In Veterinary Medicine: Beyond Shots and Deworming, Dr. Patty Lathan leads a group of FYE students through the challenge and adventure of life in veterinary medicine. She gives her first-year students the opportunity to work side-by-side with both student and professional veterinarians in Mississippi State’s College of Veterinary Medicine.

“Not many students get to work with specialists as they pull a golf ball out of a Labrador’s stomach with an endoscope or observe the surgical repair of a dog’s cruciate ligament,” Lathan said.

“With this FYE class, not only do they get to see cool stuff, but they get to see what life would be like as a veterinary student,” she continued. “When students get to see what we do, we’re hopeful they can see themselves doing the same things in a few years.”

Although not all of her first-year students will pursue a career in veterinary medicine, Lathan believes the FYE seminar does help them narrow down a potential career path.

“For some of them, I think it invigorates their passion for getting into vet school and helps them remember why they’re drudging through some of their more difficult classes,” Lathan explained. “For others, it helps them decide that veterinary medicine isn’t for them and allows them to look into other options.”


Senior Terence Williams demonstrates Bully Walk, his popular campus-navigation app.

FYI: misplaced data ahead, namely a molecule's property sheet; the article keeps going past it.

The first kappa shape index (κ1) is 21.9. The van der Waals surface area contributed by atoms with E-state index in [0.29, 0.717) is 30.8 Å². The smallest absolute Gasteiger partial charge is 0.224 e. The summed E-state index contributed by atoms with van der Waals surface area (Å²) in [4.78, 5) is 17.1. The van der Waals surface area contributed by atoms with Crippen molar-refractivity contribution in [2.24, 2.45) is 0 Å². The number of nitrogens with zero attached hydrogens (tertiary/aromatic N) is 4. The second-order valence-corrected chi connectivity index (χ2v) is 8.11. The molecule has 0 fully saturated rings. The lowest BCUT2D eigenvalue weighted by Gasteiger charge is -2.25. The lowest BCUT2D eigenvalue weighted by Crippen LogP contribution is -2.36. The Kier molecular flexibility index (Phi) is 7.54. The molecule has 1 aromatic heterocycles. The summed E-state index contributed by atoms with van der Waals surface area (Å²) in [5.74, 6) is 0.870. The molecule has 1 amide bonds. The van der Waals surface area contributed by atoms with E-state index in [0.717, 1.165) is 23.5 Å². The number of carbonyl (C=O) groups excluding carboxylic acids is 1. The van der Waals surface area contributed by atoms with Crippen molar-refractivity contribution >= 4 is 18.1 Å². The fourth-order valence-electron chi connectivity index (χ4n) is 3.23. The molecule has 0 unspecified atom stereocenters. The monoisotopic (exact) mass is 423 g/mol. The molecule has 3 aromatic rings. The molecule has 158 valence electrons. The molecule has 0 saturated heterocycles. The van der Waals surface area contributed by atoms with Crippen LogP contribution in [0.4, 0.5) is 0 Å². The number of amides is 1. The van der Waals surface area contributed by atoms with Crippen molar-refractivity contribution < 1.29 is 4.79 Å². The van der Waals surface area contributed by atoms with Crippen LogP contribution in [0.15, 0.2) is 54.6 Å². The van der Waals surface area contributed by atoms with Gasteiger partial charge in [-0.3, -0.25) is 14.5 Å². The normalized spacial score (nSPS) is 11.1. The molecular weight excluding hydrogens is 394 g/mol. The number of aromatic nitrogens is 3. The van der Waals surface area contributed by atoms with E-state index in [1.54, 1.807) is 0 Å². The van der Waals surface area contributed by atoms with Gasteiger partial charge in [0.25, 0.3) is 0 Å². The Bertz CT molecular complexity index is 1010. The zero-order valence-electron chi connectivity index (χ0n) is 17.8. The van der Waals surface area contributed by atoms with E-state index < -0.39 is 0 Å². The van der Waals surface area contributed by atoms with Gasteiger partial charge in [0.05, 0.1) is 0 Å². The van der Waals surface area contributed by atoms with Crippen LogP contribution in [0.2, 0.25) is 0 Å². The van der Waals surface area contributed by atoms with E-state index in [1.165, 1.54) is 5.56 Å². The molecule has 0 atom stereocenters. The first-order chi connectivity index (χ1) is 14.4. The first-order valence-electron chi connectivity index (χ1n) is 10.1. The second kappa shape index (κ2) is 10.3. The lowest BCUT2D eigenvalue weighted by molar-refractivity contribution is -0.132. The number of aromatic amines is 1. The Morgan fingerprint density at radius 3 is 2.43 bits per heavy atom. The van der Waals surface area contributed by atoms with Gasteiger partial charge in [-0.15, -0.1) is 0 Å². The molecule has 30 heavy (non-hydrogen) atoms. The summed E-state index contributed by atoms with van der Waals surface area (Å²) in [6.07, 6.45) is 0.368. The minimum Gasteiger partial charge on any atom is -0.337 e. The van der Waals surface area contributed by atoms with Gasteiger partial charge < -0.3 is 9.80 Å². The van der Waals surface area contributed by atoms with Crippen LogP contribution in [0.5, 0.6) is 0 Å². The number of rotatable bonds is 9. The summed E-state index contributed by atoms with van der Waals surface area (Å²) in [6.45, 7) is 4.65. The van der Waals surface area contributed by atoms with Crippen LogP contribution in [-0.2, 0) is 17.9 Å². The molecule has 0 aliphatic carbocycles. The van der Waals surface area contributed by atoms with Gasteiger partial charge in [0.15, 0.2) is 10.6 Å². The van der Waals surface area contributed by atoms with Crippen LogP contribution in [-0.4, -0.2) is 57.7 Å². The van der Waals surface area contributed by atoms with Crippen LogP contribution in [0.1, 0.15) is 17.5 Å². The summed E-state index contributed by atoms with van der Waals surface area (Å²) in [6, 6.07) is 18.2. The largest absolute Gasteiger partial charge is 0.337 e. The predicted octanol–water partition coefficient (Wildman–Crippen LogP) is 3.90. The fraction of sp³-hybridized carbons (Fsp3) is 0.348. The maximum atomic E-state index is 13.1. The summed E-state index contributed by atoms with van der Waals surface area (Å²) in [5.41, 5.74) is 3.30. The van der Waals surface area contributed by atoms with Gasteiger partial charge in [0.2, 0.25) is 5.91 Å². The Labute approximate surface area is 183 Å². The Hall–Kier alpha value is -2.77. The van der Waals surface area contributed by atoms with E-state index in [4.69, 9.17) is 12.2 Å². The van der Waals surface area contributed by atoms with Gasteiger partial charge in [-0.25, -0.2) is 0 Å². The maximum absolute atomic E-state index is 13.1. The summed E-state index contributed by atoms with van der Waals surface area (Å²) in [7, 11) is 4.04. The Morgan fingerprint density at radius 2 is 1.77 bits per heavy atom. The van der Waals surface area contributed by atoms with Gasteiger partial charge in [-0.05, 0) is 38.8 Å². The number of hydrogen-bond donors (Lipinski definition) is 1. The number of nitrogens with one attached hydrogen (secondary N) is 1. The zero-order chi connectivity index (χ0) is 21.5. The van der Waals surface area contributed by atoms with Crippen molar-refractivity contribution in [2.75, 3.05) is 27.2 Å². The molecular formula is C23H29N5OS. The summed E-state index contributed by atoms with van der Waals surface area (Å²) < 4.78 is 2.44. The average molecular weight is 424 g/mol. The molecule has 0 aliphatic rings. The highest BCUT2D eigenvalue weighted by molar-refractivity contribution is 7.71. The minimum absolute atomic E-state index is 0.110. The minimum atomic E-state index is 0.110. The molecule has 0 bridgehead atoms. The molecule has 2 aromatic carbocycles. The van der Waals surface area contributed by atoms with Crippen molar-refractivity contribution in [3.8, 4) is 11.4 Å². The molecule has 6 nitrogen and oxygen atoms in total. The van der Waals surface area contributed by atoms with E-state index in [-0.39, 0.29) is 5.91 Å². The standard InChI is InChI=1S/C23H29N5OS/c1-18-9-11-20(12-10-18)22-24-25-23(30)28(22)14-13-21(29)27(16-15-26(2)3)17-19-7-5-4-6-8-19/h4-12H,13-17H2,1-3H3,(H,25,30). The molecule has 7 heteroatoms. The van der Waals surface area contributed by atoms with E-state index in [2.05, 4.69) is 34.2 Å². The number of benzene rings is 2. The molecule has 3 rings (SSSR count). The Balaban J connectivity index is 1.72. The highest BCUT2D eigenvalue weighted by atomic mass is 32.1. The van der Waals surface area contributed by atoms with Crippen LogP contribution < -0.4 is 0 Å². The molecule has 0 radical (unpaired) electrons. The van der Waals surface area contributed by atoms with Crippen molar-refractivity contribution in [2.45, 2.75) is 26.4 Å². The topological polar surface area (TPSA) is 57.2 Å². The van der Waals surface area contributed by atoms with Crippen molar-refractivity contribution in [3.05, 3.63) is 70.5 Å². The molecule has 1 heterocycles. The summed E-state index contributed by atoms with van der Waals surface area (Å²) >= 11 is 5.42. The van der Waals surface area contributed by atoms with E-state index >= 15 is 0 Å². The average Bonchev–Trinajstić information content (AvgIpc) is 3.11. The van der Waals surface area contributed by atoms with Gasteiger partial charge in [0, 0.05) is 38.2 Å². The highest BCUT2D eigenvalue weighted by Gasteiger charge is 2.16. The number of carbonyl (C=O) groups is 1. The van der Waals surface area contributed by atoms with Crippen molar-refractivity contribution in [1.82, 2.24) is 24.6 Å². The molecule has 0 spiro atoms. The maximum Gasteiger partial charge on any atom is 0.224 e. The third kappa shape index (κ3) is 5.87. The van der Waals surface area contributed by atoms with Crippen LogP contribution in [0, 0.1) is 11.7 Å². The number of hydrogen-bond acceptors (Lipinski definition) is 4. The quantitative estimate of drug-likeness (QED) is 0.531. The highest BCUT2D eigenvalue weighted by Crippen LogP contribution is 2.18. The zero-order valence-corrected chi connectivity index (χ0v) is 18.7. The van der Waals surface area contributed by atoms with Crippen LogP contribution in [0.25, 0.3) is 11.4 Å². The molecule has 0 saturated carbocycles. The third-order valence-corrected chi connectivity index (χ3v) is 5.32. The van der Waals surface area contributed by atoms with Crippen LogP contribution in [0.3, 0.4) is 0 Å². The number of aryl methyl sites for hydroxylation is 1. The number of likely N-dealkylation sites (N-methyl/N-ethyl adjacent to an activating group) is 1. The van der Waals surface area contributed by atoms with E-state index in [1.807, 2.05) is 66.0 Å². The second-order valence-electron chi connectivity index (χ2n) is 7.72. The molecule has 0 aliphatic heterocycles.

LET'S GO WALKING
Terence Williams’ most popular app, Bully Walk, makes navigating the ever-changing Mississippi State campus simple.
What’s on the app:
• Select a campus destination and the app will provide the quickest route from your current location, along with the distance and an estimated time of arrival.
• Find a nearby shuttle stop and track the estimated wait time, while following a live map of the MSU SMART system.
• Drop a pin to mark where you park for easy navigation back to your vehicle after class or sporting events.
• Stay up-to-date on events with direct links to official MSU social media accounts, athletic schedules and academic calendars.

THE ROAD FORWARD

Williams’ single FYE course uncovered a previously unknown talent for technology and set him on an unforeseen journey that in just five years has already taken him to places he never imagined he would go.

“Since taking the iProgram course, my career goals have changed completely,” Williams said. “I started off seeing myself as an engineer working in manufacturing, and now I actually see myself working as an iOS developer for Apple or working at a development company as my own boss.”

After receiving one of 350 international scholarships to attend Apple’s Worldwide Developer’s Conference in June, and meeting Apple CEO Tim Cook, Williams said he has even more confidence in his programming abilities. His Bully Walk app has also gained popularity with the MSU campus, averaging 400 downloads every day and being used 5,000 times on the first day of fall classes.

This fall, he attended the White House Frontiers Conference hosted by President Barack Obama at Carnegie Mellon University.

“Now that I’ve had the opportunity to present at different conferences, I know I have a great foundation for releasing Bully Walk and my other apps,” Williams said. “Simply put, my FYE class gave me everything I needed to pursue my dream.”


By Amanda Meeler, Photos by Megan Bean